Menu
Google shows homegrown server with IBM Power chip

Google shows homegrown server with IBM Power chip

Google is showing off a Power8 motherboard at an IBM show in Las Vegas Monday

Google's first Power8 motherboard

Google's first Power8 motherboard

IBM's efforts to expand the use of its Power chips in hyperscale data centers just got a big shot in the arm from Google.

The online giant is showing its first home-built server board based on IBM's upcoming Power8 processor at an IBM conference in Las Vegas on Monday.

Google is a founding member of the OpenPower Foundation, IBM's project to open up the design of its Power chip for use in new types of servers, so it's no secret Google was on board with the effort. But it hadn't confirmed publicly that it was building Power hardware and porting its software to the chip.

On Monday, Gordon MacKean, a Google engineer who's also chairman of the OpenPower Foundation, posted a picture of Google's Power8 server motherboard on his Google+ page.

It's a test vehicle, so it doesn't mean Google will roll out Power servers widely in its data centers any time soon, but it's a good vote of confidence for IBM.

"We're always looking to deliver the highest quality of service for our users, and so we built this server to port our software stack to Power," MacKean wrote.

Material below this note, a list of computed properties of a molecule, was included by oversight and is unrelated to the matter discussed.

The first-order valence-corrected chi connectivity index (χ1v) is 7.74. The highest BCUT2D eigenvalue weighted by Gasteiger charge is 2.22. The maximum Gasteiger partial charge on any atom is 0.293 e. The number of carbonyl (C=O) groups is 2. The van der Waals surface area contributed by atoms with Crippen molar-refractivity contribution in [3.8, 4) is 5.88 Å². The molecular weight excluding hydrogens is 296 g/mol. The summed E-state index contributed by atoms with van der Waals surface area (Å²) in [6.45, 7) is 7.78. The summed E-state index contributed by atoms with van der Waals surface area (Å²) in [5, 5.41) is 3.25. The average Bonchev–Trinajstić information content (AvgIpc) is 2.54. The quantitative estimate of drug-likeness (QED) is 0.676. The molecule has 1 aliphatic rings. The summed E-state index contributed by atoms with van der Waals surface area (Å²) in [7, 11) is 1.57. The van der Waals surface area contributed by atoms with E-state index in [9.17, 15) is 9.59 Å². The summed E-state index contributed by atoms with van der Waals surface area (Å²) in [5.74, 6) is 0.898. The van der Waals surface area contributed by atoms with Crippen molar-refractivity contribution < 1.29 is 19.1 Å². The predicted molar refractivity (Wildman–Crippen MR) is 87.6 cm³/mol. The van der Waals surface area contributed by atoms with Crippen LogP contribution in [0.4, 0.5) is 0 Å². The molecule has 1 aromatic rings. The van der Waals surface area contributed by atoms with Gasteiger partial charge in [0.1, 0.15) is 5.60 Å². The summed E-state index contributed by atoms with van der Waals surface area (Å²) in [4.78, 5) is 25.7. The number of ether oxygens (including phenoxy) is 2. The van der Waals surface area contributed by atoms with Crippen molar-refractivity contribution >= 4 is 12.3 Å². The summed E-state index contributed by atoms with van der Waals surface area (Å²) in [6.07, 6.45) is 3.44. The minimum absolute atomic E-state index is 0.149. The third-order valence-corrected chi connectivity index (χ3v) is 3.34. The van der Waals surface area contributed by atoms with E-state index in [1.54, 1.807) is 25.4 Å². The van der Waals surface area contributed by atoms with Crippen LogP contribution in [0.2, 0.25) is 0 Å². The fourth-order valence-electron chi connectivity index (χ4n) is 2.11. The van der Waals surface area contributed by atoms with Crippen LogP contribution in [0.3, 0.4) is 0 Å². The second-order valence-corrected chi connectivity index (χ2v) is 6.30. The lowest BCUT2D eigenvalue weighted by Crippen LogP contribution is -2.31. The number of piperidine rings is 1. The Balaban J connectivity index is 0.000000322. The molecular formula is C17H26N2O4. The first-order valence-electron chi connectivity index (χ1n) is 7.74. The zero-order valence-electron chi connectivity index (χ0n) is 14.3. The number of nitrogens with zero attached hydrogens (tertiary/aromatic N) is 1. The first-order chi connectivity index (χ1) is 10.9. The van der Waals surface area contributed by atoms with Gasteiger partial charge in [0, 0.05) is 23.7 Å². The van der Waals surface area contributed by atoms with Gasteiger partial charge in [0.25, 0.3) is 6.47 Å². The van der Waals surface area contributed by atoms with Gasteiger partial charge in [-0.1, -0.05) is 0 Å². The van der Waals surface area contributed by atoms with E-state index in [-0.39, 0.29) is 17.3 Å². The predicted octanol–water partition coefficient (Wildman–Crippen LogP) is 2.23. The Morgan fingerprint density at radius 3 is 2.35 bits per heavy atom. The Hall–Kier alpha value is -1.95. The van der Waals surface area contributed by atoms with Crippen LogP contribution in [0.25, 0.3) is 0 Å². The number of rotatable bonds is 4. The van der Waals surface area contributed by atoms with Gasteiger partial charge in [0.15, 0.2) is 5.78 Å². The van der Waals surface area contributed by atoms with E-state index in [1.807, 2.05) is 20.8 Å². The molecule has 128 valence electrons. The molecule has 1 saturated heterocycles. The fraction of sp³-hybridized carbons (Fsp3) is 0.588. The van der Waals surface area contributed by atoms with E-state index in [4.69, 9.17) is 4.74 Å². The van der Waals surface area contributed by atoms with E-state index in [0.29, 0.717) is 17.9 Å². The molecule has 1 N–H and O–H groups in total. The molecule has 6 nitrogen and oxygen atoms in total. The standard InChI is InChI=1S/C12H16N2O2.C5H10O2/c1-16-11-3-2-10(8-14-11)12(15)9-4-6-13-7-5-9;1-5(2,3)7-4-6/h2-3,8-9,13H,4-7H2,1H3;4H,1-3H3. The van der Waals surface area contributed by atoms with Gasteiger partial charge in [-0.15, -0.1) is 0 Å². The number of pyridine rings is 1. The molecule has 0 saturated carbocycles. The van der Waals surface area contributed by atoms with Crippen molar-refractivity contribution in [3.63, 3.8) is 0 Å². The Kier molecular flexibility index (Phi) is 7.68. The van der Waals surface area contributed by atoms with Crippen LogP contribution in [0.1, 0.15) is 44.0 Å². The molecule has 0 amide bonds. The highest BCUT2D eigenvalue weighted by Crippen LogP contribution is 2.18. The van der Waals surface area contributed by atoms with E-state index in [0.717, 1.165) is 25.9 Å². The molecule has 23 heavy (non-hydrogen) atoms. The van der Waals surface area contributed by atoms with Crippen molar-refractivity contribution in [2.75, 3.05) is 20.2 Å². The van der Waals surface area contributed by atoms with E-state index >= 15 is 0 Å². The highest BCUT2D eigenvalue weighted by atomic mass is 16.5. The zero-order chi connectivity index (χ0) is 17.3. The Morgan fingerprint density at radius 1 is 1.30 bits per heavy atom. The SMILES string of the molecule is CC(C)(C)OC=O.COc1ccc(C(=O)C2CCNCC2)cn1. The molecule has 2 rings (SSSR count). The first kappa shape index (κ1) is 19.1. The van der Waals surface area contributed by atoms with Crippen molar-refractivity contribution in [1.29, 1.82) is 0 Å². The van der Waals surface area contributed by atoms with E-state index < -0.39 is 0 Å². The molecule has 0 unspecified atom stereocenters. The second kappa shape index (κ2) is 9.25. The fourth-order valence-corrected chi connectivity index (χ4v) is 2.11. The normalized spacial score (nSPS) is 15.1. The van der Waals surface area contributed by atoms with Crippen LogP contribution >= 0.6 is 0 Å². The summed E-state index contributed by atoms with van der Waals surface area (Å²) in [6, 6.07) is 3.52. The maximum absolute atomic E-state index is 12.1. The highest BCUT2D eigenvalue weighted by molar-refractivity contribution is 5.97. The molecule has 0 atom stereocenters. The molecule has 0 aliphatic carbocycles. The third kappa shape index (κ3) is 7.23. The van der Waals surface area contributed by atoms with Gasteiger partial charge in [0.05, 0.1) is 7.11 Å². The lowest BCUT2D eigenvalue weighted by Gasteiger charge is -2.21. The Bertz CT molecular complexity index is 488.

"A real server platform is also critical for detailed performance measurements and continuous optimizations, and to integrate and test the ongoing advances that become available through OpenPower and the extended OpenPower community," he wrote.

Power chips are used primarily in IBM's own Unix servers, but declining sales of those systems has forced IBM to look farther afield. By licensing the design of Power8, it hopes to persuade other companies to design Power chips and servers for use in other markets.

It will compete in those markets with Intel's x86 Xeon chips, which dominate today, and also with 64-bit processors from ARM, which are slowly making their way to the server market.

Indeed, ARM chips have been getting most of the headlines lately. Like Intel's Atom processors, they're not powerful but are seen as a good fit for workloads that involve high volumes of small transactions, because their small cores consume little electricity.

But there's a place in hyperscale data centers for beefier cores, too. Processors like Xeon and Power support high core counts, fast bandwidth on and off the chip, and large memory footprints, which are good for analyzing large amounts of data quickly.

Porting Google's software to Power was easier than expected, MacKean wrote, thanks in part to the support in Power8 for "little-endian," a data format used by x86 processors.

He didn't say anything else about the board, except that it's being shown off in the OpenPower booth at IBM's Impact conference in Las Vegas.

IBM still has work to do as it tries to build a new ecosystem around Power. It will need companies with a different cost model from IBM's that can produce Power chips and servers cheaply enough for companies like Google and Facebook to buy.